Redox regulation, including the presence of peroxiredoxins (Prxs) in maturing seeds, may significantly affect seed viability during long-term storage (Ratajczak, unpublished data). Prxs are thiol-specific antioxidant proteins that catalyze the detoxification of alkyl hydroxides, nitrogen peroxides, and especially hydrogen peroxide [60]. Prxs performs three important functions: (1) antioxidation; (2) control of the redox state of plant cell development and adaptation to environmental conditions; and (3) modulation of cell signaling [60]. The activity of Prxs is primarily regulated by the action of thiol proteins, such as glutaredoxin and thioredoxin [60,61]. The combination of these factors may improve seed resistance to oxidative stress and diminish cell damage [54]. Thus, the redox state influences gene expression, leading to determining, in conclusion, the disruption and breakdown of nucleic acids and changes in many structural and nuclear proteins [39].
During desiccation and imbibition of A. thaliana, seeds upregulation of the AtOGG enzyme that acts as apurinic/apyrimidinic DNA glycosylase/lyase and removes oxidatively damaged guanosines from DNA observed [62]. This observation was consistent with results showing a significant decrease in oxidized nucleobases in transformed Arabidopsis protoplasts overexpressing AtOGG [62]. Therefore, this enzyme contributes to seed resistance to detrimental ROS activity by decreasing the number of their products and finally increasing the viability of seeds in controlled aging conditions. Consequently, in sum, a combination of multiple factors including ROS scavengers, enzymatic antioxidants, and other enzymes removing ROS-induced damage (e.g., those associated with the base excision repair pathway) improve seed resistance to oxidative stress and diminish cell damage [54,62].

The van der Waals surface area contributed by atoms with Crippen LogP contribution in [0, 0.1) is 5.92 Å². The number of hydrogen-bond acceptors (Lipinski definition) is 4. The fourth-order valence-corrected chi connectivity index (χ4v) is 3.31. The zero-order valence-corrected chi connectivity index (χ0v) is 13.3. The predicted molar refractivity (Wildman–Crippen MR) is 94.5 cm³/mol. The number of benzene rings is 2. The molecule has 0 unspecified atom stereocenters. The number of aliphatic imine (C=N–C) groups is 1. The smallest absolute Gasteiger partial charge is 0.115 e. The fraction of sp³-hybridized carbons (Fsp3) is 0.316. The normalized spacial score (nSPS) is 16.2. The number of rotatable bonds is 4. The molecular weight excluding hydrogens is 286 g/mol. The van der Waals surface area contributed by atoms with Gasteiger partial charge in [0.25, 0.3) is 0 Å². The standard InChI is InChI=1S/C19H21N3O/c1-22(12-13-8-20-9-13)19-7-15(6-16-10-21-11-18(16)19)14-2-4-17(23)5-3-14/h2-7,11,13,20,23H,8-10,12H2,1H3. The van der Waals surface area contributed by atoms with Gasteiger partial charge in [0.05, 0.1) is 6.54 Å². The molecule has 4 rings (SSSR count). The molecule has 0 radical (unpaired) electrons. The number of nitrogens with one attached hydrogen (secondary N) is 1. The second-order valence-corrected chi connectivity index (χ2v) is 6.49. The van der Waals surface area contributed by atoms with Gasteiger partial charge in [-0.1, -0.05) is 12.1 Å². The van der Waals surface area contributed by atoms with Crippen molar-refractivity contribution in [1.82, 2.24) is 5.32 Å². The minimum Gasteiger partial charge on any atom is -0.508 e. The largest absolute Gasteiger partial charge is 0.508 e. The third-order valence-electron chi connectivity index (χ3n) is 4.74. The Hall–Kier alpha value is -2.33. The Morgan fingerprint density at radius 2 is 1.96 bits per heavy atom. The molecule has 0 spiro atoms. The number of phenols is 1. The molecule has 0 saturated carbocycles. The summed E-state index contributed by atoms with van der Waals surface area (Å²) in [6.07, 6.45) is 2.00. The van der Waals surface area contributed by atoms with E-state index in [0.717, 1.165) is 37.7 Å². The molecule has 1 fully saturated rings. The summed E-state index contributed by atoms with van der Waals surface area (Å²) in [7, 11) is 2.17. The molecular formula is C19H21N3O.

3. Disruption of Genetic Material

Although the level of DNA damage in seeds can vary greatly depending on seed structure and climatic conditions [63,64], DNA damage in stored seeds is thought to mainly originate from ROS-induced oxidative stress. The DNA nucleotide damage by ROS is caused by the oxidation of sugar residues and strand rupture, as both deoxyriboses and nucleobases are susceptible to ROS oxidative damage [65]. The most aggressive ROS that causes DNA fragmentation is OH [2]. ROS disrupt deoxyribose in DNA molecules mainly by releasing a hydrogen atom [34]. Degradation via oxidation cleaves carbohydrate-phosphate structures, causing single- and double-strand breaks, the chemical modification of bases and the cross-linking of carbonyl and amine groups [66]. The oxidation of nucleic acids occurs mainly in seeds with low water content (approximately 4%) [39]. ROS induces approximately 20 different types of DNA nucleotide damage, the most common of which is the modification of guanine (G), resulting in the formation of 8-oxoguanine (8-oxoG), which is considered a biomarker of oxidative stress. The presence of this base in DNA contributes to transversion mutations (GC→TA) [67]. The level of 8-oxoG increases during aging [68]. Importantly, most studies on 8-oxoG have examined animal tissues, and this type of guanine modification is poorly understood in plants [67]. However, it was shown that imbibition of dried A. thaliana seeds resulted in a significant increase in 8-oxoG [62]. Seeds of Medicago truncatula and Shorea robusta can be subjected to DNA damage due to increased oxidation and fragmentation of DNA, associated with ROS accumulation, over in the course of senescence [69]. Similar disturbances of genetic integrity and DNA fragmentation have also been reported in aging tissues of Ulmus pumila L. [31] and in seeds of Acer platanoides L. (Plitta-Michalak unpublished data) and A. thaliana [64].